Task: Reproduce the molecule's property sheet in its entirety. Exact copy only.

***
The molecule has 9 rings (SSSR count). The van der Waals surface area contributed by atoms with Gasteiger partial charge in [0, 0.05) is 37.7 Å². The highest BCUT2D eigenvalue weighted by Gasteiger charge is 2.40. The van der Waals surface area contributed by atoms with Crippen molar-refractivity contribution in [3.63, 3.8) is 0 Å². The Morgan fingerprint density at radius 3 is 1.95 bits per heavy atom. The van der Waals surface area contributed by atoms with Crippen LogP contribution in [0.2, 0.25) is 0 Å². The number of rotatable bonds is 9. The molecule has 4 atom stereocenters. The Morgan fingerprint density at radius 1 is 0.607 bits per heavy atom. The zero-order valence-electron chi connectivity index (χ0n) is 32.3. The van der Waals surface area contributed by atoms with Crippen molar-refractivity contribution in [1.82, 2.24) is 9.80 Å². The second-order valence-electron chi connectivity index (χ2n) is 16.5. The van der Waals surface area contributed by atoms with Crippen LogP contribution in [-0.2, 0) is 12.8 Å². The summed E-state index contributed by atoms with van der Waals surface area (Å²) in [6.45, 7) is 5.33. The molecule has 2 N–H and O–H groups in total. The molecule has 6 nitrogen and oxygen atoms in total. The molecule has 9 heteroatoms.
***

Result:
The molecule has 9 rings (SSSR count). The van der Waals surface area contributed by atoms with Gasteiger partial charge in [0, 0.05) is 37.7 Å². The highest BCUT2D eigenvalue weighted by Gasteiger charge is 2.40. The van der Waals surface area contributed by atoms with Crippen molar-refractivity contribution in [3.63, 3.8) is 0 Å². The Morgan fingerprint density at radius 3 is 1.95 bits per heavy atom. The van der Waals surface area contributed by atoms with Crippen LogP contribution in [0.2, 0.25) is 0 Å². The number of rotatable bonds is 9. The molecule has 4 atom stereocenters. The Morgan fingerprint density at radius 1 is 0.607 bits per heavy atom. The zero-order valence-electron chi connectivity index (χ0n) is 32.3. The van der Waals surface area contributed by atoms with Crippen molar-refractivity contribution in [1.82, 2.24) is 9.80 Å². The second-order valence-electron chi connectivity index (χ2n) is 16.5. The van der Waals surface area contributed by atoms with Crippen LogP contribution in [-0.2, 0) is 12.8 Å². The summed E-state index contributed by atoms with van der Waals surface area (Å²) in [6.45, 7) is 5.33. The molecule has 2 N–H and O–H groups in total. The molecule has 6 nitrogen and oxygen atoms in total. The molecule has 9 heteroatoms.